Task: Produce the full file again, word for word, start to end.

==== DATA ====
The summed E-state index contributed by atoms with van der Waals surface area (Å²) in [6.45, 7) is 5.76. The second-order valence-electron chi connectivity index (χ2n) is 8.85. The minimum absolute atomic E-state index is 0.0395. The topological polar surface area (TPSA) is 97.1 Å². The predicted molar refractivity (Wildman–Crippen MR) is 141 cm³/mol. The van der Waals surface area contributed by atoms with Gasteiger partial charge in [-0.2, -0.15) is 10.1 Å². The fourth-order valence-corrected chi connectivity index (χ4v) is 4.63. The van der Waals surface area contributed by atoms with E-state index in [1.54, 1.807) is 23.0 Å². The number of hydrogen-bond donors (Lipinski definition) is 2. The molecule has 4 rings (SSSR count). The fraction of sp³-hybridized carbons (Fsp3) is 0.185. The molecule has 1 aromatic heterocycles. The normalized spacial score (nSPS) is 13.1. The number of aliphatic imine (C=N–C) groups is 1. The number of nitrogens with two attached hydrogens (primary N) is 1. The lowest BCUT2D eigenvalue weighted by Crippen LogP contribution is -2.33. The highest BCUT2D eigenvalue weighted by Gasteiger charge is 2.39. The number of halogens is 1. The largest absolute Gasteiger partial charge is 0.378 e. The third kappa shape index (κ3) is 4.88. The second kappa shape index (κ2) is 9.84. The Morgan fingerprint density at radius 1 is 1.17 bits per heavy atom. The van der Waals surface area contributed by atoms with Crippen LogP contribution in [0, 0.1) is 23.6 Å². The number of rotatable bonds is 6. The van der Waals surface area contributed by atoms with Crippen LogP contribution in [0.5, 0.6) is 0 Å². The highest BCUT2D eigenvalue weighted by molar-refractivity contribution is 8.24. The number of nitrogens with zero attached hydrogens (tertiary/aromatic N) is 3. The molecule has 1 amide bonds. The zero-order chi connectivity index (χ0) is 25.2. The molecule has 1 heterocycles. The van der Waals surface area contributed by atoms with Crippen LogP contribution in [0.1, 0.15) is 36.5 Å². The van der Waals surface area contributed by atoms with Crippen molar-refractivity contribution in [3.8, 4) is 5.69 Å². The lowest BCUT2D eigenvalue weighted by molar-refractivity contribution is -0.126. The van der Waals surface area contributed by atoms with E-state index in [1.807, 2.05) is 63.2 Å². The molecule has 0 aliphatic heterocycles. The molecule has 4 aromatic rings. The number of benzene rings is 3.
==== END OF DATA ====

The summed E-state index contributed by atoms with van der Waals surface area (Å²) in [6.45, 7) is 5.76. The second-order valence-electron chi connectivity index (χ2n) is 8.85. The minimum absolute atomic E-state index is 0.0395. The topological polar surface area (TPSA) is 97.1 Å². The predicted molar refractivity (Wildman–Crippen MR) is 141 cm³/mol. The van der Waals surface area contributed by atoms with Gasteiger partial charge in [-0.2, -0.15) is 10.1 Å². The fourth-order valence-corrected chi connectivity index (χ4v) is 4.63. The van der Waals surface area contributed by atoms with E-state index in [1.54, 1.807) is 23.0 Å². The number of hydrogen-bond donors (Lipinski definition) is 2. The molecule has 4 rings (SSSR count). The fraction of sp³-hybridized carbons (Fsp3) is 0.185. The molecule has 1 aromatic heterocycles. The normalized spacial score (nSPS) is 13.1. The number of aliphatic imine (C=N–C) groups is 1. The number of nitrogens with two attached hydrogens (primary N) is 1. The lowest BCUT2D eigenvalue weighted by Crippen LogP contribution is -2.33. The highest BCUT2D eigenvalue weighted by Gasteiger charge is 2.39. The number of halogens is 1. The largest absolute Gasteiger partial charge is 0.378 e. The third kappa shape index (κ3) is 4.88. The second kappa shape index (κ2) is 9.84. The Morgan fingerprint density at radius 1 is 1.17 bits per heavy atom. The van der Waals surface area contributed by atoms with Crippen LogP contribution in [0, 0.1) is 23.6 Å². The number of rotatable bonds is 6. The van der Waals surface area contributed by atoms with Crippen LogP contribution in [0.5, 0.6) is 0 Å². The highest BCUT2D eigenvalue weighted by molar-refractivity contribution is 8.24. The number of nitrogens with zero attached hydrogens (tertiary/aromatic N) is 3. The molecule has 1 amide bonds. The zero-order chi connectivity index (χ0) is 25.2. The molecule has 1 heterocycles. The van der Waals surface area contributed by atoms with Crippen LogP contribution in [0.1, 0.15) is 36.5 Å². The van der Waals surface area contributed by atoms with Crippen molar-refractivity contribution in [3.8, 4) is 5.69 Å². The lowest BCUT2D eigenvalue weighted by molar-refractivity contribution is -0.126. The van der Waals surface area contributed by atoms with E-state index in [1.807, 2.05) is 63.2 Å². The molecule has 0 aliphatic heterocycles. The molecule has 4 aromatic rings. The number of benzene rings is 3.